Jacobi's four-square theorem

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In 1834, Carl Gustav Jakob Jacobi found an exact formula for the total number of ways a given positive integer n can be represented as the sum of four squares. Two representations are considered different if their terms are in different order or if the integer being squared (not just the square) is different; to illustrate, these are three of the eight different ways to represent 1:


\begin{align}
& 1^2 + 0^2 + 0^2 + 0^2 \\
& 0^2 + 1^2 + 0^2 + 0^2 \\
& (-1)^2 + 0^2 + 0^2 + 0^2.
\end{align}

The number of ways to represent n as the sum of four squares is eight times the sum of the divisors of n if n is odd and 24 times the sum of the odd divisors of n if n is even (see divisor function), i.e.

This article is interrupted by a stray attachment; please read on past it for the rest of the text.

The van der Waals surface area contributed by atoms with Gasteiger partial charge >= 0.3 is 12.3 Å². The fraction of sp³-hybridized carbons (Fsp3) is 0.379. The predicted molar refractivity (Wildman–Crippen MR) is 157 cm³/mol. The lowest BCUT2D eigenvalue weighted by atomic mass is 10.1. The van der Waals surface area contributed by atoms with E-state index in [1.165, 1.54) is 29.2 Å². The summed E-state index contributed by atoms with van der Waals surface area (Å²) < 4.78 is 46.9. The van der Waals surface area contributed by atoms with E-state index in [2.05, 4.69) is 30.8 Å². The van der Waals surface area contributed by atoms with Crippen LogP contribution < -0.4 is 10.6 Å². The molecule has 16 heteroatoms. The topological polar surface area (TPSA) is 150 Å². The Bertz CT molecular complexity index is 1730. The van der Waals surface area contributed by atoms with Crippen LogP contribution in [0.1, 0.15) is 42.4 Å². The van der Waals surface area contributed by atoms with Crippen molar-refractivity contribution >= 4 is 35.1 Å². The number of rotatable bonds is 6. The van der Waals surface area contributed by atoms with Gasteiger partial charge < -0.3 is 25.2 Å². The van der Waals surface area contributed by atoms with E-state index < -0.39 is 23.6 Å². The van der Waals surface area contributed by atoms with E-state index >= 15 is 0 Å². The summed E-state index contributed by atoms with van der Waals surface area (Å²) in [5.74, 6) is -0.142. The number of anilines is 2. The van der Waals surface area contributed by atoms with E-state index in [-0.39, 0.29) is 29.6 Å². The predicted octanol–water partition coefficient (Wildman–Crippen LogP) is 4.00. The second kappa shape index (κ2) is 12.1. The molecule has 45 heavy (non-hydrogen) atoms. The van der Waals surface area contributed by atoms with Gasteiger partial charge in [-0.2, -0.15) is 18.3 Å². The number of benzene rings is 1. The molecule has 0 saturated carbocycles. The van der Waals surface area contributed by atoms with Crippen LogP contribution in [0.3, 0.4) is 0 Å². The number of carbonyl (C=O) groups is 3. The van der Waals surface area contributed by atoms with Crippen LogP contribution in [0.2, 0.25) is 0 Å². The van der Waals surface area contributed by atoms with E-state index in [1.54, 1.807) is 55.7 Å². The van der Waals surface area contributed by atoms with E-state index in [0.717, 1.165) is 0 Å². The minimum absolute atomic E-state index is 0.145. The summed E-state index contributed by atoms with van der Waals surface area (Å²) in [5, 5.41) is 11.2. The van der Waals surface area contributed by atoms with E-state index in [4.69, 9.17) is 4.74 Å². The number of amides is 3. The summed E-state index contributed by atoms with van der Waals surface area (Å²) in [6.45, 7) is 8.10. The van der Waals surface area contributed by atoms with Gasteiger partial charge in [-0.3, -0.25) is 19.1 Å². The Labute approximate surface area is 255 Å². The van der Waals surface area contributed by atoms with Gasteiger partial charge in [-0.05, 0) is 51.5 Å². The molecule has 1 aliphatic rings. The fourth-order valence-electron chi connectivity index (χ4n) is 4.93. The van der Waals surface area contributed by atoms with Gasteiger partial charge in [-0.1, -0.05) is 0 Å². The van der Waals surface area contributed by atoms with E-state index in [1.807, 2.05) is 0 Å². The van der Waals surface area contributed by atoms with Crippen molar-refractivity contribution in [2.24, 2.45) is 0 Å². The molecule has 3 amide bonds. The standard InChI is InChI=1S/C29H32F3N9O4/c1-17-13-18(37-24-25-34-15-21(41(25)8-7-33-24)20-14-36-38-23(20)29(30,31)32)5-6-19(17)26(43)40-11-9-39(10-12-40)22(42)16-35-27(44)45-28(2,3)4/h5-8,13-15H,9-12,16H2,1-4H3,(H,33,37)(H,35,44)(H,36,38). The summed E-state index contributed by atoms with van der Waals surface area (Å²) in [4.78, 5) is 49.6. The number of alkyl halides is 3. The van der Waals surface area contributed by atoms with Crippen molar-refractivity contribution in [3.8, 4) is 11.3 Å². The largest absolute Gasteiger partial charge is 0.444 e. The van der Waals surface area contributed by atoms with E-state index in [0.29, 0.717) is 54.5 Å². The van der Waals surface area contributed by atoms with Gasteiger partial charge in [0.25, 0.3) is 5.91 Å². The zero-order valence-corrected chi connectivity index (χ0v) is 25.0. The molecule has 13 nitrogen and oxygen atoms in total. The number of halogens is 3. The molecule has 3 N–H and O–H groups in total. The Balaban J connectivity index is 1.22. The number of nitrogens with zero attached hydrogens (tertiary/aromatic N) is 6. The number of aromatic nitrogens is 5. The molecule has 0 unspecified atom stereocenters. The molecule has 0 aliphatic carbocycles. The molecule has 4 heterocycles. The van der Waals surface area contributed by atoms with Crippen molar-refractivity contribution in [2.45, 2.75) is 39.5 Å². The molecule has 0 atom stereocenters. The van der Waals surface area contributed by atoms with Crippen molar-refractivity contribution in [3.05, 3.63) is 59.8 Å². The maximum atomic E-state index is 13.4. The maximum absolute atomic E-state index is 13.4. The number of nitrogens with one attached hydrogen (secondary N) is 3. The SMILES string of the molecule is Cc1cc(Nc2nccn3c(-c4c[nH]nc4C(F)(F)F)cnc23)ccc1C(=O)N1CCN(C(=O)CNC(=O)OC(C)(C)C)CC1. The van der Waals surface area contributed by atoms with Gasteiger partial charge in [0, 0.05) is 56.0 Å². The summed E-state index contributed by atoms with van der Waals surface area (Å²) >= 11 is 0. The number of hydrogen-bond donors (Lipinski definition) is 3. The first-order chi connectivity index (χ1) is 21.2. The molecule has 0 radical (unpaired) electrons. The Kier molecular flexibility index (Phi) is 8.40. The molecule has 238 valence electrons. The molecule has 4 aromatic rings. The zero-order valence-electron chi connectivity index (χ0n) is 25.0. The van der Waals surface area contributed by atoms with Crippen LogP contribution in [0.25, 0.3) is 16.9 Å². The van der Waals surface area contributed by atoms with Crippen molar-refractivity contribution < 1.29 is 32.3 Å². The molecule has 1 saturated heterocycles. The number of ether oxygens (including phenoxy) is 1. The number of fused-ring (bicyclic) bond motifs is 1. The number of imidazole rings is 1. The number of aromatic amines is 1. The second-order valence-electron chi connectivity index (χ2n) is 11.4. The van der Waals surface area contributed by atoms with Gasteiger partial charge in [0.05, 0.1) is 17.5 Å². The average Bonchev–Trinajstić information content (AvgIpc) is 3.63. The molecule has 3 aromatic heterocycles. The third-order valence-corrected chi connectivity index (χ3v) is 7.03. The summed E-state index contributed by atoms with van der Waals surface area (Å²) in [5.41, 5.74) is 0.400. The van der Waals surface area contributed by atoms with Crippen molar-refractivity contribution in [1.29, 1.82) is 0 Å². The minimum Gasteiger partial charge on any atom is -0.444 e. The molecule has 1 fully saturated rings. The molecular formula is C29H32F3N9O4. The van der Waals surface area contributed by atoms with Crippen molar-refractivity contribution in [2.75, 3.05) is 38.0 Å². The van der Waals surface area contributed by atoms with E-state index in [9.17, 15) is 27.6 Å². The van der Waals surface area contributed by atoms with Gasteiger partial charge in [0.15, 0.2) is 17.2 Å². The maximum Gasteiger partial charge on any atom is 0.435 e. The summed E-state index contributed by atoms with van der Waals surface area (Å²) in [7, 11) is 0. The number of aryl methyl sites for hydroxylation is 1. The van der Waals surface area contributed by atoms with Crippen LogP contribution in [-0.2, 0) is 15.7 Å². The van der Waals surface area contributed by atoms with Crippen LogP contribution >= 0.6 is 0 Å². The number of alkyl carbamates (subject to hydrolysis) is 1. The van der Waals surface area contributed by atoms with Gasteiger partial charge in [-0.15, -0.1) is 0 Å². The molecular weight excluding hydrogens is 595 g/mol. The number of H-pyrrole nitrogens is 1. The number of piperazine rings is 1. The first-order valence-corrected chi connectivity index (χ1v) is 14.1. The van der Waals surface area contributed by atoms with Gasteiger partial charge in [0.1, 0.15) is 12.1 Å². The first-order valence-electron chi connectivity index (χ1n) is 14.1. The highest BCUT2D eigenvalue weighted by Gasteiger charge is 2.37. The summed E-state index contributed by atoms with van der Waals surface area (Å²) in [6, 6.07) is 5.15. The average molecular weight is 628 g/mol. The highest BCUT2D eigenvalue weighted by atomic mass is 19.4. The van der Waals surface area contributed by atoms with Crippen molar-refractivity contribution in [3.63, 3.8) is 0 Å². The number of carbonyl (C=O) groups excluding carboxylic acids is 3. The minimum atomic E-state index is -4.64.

r_4(n)=\begin{cases}8\sum\limits_{m|n}m&\text{if }n\text{ is odd}\\[12pt]
24\sum\limits_{\begin{smallmatrix} m|n \\ m\text{ odd} \end{smallmatrix}}m&\text{if }n\text{ is even}.
\end{cases}

Equivalently, it is eight times the sum of all its divisors which are not divisible by 4, i.e.

r_4(n)=8\sum_{m\,:\, 4\nmid m|n}m.

In particular, for a prime number p we have the explicit formula r4(p) = 8(p + 1).

The proof shows that the Theta series for the lattice Z4 is a modular form of a certain level, and hence equals a linear combination of Eisenstein series.

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